Plaintiffs' Attorneys Hold Talks for $16M Settlement

By Heather Cole

Plaintiffs' attorneys had to reach peace with each other as well as two defendants to come up with a $16 million proposed settlement in a lawsuit over an underground gasoline lake in Hartford, Ill.

The settlement agreement calls for the money to be given to current and former residents of the Village of Hartford for medical and property claims arising from the four-million-gallon gasoline lake, allegedly caused by leaking oil pipelines and refinery spills. Potentially 2,000 people could make a claim, but not nearly that many claims are expected, said Norm Siegel, a plaintiffs' attorney with Kansas City-based Stueve Siegel Hanson.

The proposed settlement also calls for Stueve Siegel and Edwardsville, Ill., firm Goldenberg Heller Antognoli Rowland Short & Gori to each receive half of about $5.3 million in plaintiffs attorneys fees to distribute to the six firms in the case.

A Madison County circuit court judge will have a hearing July 15 to decide on final approval of the settlement.

The settlement amount is about double that of an agreement reached in 2006 by Goldenberg Heller attorneys with defendants Premcor Refining Group Inc. and Equilon Enterprises, now part of Shell. The earlier settlement had been opposed by attorneys with Stueve Siegel and three other Missouri firms, who had said in court documents that the suit filed and settled in 2006 was a copycat version of a suit filed three years earlier that had been awaiting class action status.

The four Missouri firms had said of the earlier settlement that it was a so-called reverse auction, a tactic in which defendants seek out a plaintiff who is willing to give them the most favorable terms in exchange for substantial attorney fees. Once a settlement receives final approval, other cases involving the same defendants and same issues die. Goldenberg refuted that claim.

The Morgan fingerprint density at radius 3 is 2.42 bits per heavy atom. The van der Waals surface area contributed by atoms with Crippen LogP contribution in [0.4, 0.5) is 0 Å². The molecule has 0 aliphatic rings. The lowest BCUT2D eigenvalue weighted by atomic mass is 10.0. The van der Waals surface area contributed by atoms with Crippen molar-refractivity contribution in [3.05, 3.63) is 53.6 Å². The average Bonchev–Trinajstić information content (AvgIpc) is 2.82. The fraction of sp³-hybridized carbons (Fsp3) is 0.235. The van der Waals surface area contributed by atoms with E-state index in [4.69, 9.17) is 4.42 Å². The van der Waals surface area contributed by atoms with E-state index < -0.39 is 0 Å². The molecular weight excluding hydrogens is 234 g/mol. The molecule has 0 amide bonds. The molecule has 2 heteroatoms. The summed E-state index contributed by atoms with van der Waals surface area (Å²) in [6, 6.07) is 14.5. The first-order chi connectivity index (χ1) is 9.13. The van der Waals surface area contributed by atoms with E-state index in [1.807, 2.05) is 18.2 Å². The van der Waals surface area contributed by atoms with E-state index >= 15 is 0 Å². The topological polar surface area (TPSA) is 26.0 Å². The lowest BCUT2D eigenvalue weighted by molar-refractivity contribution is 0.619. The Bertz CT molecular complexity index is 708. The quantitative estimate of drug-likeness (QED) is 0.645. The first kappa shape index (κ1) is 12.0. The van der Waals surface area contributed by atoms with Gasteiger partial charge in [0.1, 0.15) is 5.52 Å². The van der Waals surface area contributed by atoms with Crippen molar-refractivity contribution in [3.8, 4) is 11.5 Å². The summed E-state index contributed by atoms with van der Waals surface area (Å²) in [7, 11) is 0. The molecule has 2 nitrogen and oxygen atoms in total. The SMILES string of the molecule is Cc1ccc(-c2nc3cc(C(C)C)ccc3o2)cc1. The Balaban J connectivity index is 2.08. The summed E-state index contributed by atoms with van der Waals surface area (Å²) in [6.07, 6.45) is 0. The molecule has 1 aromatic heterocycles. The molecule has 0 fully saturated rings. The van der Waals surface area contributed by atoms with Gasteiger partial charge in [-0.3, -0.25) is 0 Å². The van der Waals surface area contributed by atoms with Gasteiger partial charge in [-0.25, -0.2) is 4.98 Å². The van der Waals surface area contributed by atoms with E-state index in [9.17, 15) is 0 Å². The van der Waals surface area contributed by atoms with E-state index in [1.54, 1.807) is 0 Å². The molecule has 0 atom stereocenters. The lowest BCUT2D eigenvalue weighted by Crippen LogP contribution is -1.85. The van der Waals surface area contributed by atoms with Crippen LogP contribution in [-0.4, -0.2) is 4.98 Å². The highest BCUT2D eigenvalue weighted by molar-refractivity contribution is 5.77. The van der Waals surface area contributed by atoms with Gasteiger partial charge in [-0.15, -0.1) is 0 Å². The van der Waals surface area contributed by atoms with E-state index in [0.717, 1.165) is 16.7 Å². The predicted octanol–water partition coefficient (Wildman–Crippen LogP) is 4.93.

While the amount of settlement went up with the most recent agreement, the percentage of plaintiffs' attorneys fees went down to 33 percent from nearly 44 percent. The agreement also says a conditional certification of the plaintiffs as a class and appointment of class counsel would be vacated if the proposed settlement is ended.

The earlier settlement was terminated in February 2007 because of a dispute over scientific evidence, and the two sets of plaintiffs attorneys started talking soon after that, said Goldenberg Heller managing partner Mark Goldenberg, who represented the plaintiffs in the first settlement.

"We ended up working together to go back and strike a new and better deal," Siegel said.

Under the new settlement, if 10 or more of the plaintiffs opt out, Shell and Premcor can terminate the agreement. That compares to the 30 opt outs required for termination under the terms of the 2006 agreement. Plaintiffs also would be barred from bringing new lawsuits on the same claims against Premcor and Shell. The companies and several individual defendants also would be dismissed from the lawsuit and two other related cases.

Richard Greenberg, an attorney with Greensfelder, Hemker & Gale representing Shell, did not immediately return a phone call.

The agreement also calls for Premcor to provide science and other information from its fact and expert witnesses. That information could be important to ongoing litigation; defendants including Apex Oil Co. Inc., Atlantic Richfield Co., Sinclair Oil Corp. and BP Products North America Inc. remain.

"Once we get past final approval, it's garden-variety, aggressively fought, high-stakes litigation," Siegel said.

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